Fidelity Investments has partnered with several Wall Street firms, including Citigroup, Credit Suisse First Boston and Lehman Brokers, to revamp the Boston Stock Exchange, turning the 170-year-old mart into an electronic network rivaling the New York Stock Exchange and Nasdaq, the Boston Globe reported last week.
If realized, BSE would own 64% of the venture, Fidelity 18% and the other firms the remaining 18%, with Fidelity and the other partners contributing $20 million to get the network off the ground.
Fidelity's aim has long been to drive down trading costs, while building large trading scale and some regulatory leverage of its own.
"In the past, Fidelity has been frustrated because it hasn't had any say in the major electronic trading venues," Sang Lee, managing partner with consultancy Aite Group, told the Globe.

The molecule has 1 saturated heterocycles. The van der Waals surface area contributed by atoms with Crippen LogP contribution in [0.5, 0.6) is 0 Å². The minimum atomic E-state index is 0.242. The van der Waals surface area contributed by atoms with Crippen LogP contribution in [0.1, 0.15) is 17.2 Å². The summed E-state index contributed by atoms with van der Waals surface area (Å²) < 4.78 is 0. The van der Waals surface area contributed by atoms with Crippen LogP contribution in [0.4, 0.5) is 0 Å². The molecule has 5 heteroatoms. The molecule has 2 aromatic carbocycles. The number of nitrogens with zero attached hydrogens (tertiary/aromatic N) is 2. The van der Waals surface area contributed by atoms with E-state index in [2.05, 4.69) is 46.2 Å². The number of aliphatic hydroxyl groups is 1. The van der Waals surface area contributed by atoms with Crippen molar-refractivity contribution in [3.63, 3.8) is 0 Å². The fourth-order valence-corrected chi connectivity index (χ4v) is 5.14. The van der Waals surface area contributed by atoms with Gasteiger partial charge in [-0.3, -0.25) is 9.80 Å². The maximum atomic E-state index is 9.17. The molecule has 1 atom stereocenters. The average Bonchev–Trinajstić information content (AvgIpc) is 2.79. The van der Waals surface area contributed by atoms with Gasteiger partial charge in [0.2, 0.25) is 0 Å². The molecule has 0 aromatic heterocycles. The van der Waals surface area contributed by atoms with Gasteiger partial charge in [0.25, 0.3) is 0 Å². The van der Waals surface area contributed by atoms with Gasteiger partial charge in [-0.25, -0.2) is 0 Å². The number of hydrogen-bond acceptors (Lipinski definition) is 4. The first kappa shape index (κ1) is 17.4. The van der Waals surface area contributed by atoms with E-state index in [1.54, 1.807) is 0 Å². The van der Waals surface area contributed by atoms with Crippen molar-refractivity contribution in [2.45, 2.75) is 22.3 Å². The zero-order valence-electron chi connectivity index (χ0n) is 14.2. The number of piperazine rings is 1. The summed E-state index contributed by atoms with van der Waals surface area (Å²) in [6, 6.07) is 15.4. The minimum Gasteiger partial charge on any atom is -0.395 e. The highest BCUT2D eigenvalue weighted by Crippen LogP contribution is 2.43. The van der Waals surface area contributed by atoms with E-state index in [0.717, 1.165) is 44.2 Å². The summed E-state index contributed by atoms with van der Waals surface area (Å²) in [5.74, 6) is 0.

As the paper's columnist Andrew Caffrey aptly put it: "This is a period of incredible ferment in the trading world," noting how the Securities and Exchange Commission adopted the trade-through rule, mandating that brokers find customers the best, rather than the fastest, price. As such, the regulation now requires floor brokers at the Big Board and other major stock markets to step outside their prices, and even direct orders, if necessary, to electronic crossing networks.
For its part, the Boston Stock Exchange could certainly use an infusion of new life, as its revenue declined 20% last year. However, Bean Town's stock exchange has already had a taste of electronic trading, having launched an all-electronic options exchange in 2004. Already, this venture has captured an astounding 6% of the options markets.
Spokespersons for Fidelity, the Boston Stock Exchange, Citigroup, CSFB and Lehman declined comment.
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